New turbine planned close to Northumberland wind farms

Plans have been lodged for a 100m turbine close to two major wind farms and the A1 in Northumberland

How the proposed turbine at South Charlton would look
How the proposed turbine at South Charlton would look

Plans  have been lodged for a 100 metre high wind turbine close to the site of two major wind farms and the A1.

Redpath Energy Ltd has submitted a planning application to Northumberland County Council for the generator with a maximum tip height of 100m, on land East of South Charlton, near Alnwick, on behalf of farmer Martin Beal,

The site is a short distance from 18 turbines at Middlemoor and ten at Wandylaw, all 125m high, and is close to the A1.

The applicant last night told how the application is a diversification project for the farmer which will financially benefit local people.

However, 21 nearby residents have objected. One of those last night claimed the turbine was unacceptable given its proximity to the wind farm sites.

Ian Brown, who is working for Redpath on the scheme, said: “Martin Beal the farmer at South Charlton, was able to buy his farm a few years ago... thus he has many years ahead paying a mortgage and thus the farm needs to run in an efficient way and taking advantage of all government backed and private sector opportunities.

“Like most farmers the Beal family has considered various diversifications over several generations and... I advised Martin that there was a trusted wind developer who could potentially build a turbine on his land and bring in an income for a 25-year period.

“The planning permission is for a single 1.5MW turbine and because of practicalities will be wired into the grid, clearly there are two large wind farms in the area but Redpath Energy specialises in working with farmers and landowners in locations where we feel there is a win-win scenario for a single mid-size turbine. The community would also gain a direct financial contribution each year.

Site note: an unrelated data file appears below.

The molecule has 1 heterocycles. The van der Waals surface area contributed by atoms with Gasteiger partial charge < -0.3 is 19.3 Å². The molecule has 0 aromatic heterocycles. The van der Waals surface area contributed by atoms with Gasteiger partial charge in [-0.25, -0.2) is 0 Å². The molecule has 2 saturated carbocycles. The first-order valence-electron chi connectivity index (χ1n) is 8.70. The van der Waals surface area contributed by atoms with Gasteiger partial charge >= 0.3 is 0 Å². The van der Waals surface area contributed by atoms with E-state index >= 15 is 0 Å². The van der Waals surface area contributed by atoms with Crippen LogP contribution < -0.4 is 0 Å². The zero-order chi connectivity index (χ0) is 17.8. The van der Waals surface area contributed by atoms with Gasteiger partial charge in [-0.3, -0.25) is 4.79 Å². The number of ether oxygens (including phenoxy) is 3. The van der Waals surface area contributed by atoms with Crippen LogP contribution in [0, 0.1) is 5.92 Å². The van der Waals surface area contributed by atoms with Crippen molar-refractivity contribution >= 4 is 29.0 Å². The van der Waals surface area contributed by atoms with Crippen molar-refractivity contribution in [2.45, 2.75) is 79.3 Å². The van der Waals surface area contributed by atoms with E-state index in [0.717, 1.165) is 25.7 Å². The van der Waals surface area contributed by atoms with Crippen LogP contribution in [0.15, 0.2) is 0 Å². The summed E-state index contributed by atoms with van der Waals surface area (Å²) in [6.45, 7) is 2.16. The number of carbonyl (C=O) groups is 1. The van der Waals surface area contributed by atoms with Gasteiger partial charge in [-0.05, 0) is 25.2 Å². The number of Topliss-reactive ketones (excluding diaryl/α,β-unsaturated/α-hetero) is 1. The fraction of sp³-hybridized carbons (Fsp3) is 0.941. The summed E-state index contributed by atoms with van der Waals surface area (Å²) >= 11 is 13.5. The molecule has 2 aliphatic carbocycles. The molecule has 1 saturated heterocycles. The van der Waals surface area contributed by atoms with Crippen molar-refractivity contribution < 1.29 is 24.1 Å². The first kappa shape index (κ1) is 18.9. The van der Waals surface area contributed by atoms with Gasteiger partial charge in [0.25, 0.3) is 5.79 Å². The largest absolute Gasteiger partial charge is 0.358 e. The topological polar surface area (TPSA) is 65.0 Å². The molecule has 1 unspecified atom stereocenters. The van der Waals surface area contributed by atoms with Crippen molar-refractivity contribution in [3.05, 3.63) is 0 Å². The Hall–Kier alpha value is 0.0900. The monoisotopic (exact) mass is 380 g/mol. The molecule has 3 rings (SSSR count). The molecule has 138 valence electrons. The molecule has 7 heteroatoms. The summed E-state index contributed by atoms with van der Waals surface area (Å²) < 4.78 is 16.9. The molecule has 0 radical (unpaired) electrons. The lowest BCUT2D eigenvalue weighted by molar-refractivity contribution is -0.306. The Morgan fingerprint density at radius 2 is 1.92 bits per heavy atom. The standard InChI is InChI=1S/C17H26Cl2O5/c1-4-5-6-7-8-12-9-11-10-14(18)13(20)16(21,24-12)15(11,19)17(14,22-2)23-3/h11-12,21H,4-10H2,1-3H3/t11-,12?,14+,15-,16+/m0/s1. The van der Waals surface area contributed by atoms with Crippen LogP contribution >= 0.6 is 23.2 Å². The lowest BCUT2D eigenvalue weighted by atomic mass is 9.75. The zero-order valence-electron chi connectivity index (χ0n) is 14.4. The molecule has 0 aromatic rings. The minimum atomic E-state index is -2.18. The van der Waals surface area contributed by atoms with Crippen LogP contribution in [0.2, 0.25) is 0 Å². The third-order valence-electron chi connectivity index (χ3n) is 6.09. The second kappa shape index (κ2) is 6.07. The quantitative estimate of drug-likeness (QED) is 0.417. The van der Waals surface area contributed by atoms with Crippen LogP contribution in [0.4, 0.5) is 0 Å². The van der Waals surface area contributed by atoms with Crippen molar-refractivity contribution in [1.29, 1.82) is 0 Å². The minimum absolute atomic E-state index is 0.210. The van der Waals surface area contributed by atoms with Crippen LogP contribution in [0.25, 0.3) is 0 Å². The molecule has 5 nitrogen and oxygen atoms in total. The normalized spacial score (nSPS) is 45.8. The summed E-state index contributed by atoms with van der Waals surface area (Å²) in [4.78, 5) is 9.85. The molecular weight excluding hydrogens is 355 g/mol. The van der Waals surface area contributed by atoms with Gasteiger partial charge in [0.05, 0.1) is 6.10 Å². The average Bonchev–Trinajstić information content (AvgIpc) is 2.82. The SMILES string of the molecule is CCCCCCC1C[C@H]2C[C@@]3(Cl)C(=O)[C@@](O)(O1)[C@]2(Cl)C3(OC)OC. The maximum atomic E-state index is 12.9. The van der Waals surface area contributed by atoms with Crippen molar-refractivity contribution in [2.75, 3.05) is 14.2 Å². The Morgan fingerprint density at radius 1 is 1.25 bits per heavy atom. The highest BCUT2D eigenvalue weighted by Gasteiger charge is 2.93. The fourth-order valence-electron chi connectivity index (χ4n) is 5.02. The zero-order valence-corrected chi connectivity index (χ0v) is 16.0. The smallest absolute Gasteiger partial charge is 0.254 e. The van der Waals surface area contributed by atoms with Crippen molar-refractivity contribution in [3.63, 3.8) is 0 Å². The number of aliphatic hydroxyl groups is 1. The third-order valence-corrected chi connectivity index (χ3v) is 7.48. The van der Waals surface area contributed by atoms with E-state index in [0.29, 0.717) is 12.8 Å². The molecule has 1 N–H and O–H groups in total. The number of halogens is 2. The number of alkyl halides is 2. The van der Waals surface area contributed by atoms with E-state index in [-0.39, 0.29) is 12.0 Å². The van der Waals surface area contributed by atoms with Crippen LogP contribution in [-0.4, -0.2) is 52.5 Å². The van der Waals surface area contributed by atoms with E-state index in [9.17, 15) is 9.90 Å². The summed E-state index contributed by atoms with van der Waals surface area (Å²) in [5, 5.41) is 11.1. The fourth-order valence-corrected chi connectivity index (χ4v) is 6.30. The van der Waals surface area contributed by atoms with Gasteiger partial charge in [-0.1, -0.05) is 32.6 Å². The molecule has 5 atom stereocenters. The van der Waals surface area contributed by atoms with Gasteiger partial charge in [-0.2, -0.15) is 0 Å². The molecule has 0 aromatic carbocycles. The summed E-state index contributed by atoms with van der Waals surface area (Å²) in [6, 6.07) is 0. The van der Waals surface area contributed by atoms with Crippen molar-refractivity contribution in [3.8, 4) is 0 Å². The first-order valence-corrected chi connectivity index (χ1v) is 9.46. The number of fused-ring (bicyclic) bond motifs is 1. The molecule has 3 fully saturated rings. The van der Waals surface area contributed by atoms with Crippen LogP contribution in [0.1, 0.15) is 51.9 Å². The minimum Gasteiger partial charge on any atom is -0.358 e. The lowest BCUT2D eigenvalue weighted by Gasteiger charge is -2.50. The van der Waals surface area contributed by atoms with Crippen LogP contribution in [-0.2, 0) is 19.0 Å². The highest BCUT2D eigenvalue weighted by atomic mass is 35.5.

“Another interesting point is the long-term nature of land management, 25 years seems a long time but when trees are planted for 45 to 140 years commercially, so the impact on the landscape is here for now but it is clear that renewable funding will only be in place until economics of scale has been achieved and to give the UK energy security at a sensible price while also trying the reduce the carbon dioxide produced.

“Who can predict the future but the farmed land of Britain will always be multi-functional producing. ”

Yet Chris Craddock, chairman of the Middleton Burn Action Group which is fighting two turbine schemes at Belford, claimed the generator would exacerbate the damage caused to the landscape by the 28 turbines.

He said: “It will be very visible as a southern extension of the Middlemoor wind farm.”

Mr Craddock voiced fears that the farmer might seek to add more generators once given approval. He said: “One can then see the possibility of another wind turbine between Alnwick and South Charlton, before we know where we are we have got a continuous chain.”


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